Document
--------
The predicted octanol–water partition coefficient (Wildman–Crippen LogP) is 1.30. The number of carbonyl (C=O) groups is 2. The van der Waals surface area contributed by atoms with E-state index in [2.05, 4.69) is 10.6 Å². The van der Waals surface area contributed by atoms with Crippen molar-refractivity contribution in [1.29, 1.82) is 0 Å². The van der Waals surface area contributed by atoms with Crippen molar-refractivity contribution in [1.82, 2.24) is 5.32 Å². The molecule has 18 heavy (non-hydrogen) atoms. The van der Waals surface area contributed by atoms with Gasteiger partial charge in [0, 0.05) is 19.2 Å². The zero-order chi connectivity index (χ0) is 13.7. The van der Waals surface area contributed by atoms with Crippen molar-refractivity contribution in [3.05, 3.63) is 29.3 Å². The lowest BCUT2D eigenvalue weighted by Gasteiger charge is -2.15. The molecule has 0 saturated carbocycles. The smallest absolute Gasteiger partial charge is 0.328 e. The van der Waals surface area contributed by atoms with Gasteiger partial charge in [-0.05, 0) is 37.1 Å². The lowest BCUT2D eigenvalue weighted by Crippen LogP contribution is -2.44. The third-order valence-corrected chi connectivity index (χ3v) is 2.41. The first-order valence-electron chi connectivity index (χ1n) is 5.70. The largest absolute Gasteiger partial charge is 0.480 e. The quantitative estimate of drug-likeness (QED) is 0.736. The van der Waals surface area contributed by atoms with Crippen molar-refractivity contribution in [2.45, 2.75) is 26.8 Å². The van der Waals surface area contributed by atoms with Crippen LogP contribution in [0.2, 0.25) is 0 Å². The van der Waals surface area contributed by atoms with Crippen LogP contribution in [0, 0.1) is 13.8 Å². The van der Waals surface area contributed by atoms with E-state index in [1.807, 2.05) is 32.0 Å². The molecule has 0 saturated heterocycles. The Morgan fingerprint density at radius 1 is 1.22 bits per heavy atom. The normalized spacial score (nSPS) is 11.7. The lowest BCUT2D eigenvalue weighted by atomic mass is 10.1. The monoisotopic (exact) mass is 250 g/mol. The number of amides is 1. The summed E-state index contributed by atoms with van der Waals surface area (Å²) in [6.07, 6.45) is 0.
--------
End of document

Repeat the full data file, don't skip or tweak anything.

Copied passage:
The predicted octanol–water partition coefficient (Wildman–Crippen LogP) is 1.30. The number of carbonyl (C=O) groups is 2. The van der Waals surface area contributed by atoms with E-state index in [2.05, 4.69) is 10.6 Å². The van der Waals surface area contributed by atoms with Crippen molar-refractivity contribution in [1.29, 1.82) is 0 Å². The van der Waals surface area contributed by atoms with Crippen molar-refractivity contribution in [1.82, 2.24) is 5.32 Å². The molecule has 18 heavy (non-hydrogen) atoms. The van der Waals surface area contributed by atoms with Gasteiger partial charge in [0, 0.05) is 19.2 Å². The zero-order chi connectivity index (χ0) is 13.7. The van der Waals surface area contributed by atoms with Crippen molar-refractivity contribution in [3.05, 3.63) is 29.3 Å². The lowest BCUT2D eigenvalue weighted by Gasteiger charge is -2.15. The molecule has 0 saturated carbocycles. The smallest absolute Gasteiger partial charge is 0.328 e. The van der Waals surface area contributed by atoms with Gasteiger partial charge in [-0.05, 0) is 37.1 Å². The lowest BCUT2D eigenvalue weighted by Crippen LogP contribution is -2.44. The third-order valence-corrected chi connectivity index (χ3v) is 2.41. The first-order valence-electron chi connectivity index (χ1n) is 5.70. The largest absolute Gasteiger partial charge is 0.480 e. The quantitative estimate of drug-likeness (QED) is 0.736. The van der Waals surface area contributed by atoms with Crippen molar-refractivity contribution in [2.45, 2.75) is 26.8 Å². The van der Waals surface area contributed by atoms with Crippen LogP contribution in [0.2, 0.25) is 0 Å². The van der Waals surface area contributed by atoms with Crippen LogP contribution in [0, 0.1) is 13.8 Å². The van der Waals surface area contributed by atoms with E-state index in [1.807, 2.05) is 32.0 Å². The molecule has 0 saturated heterocycles. The Morgan fingerprint density at radius 1 is 1.22 bits per heavy atom. The normalized spacial score (nSPS) is 11.7. The lowest BCUT2D eigenvalue weighted by atomic mass is 10.1. The monoisotopic (exact) mass is 250 g/mol. The number of amides is 1. The summed E-state index contributed by atoms with van der Waals surface area (Å²) in [6.07, 6.45) is 0.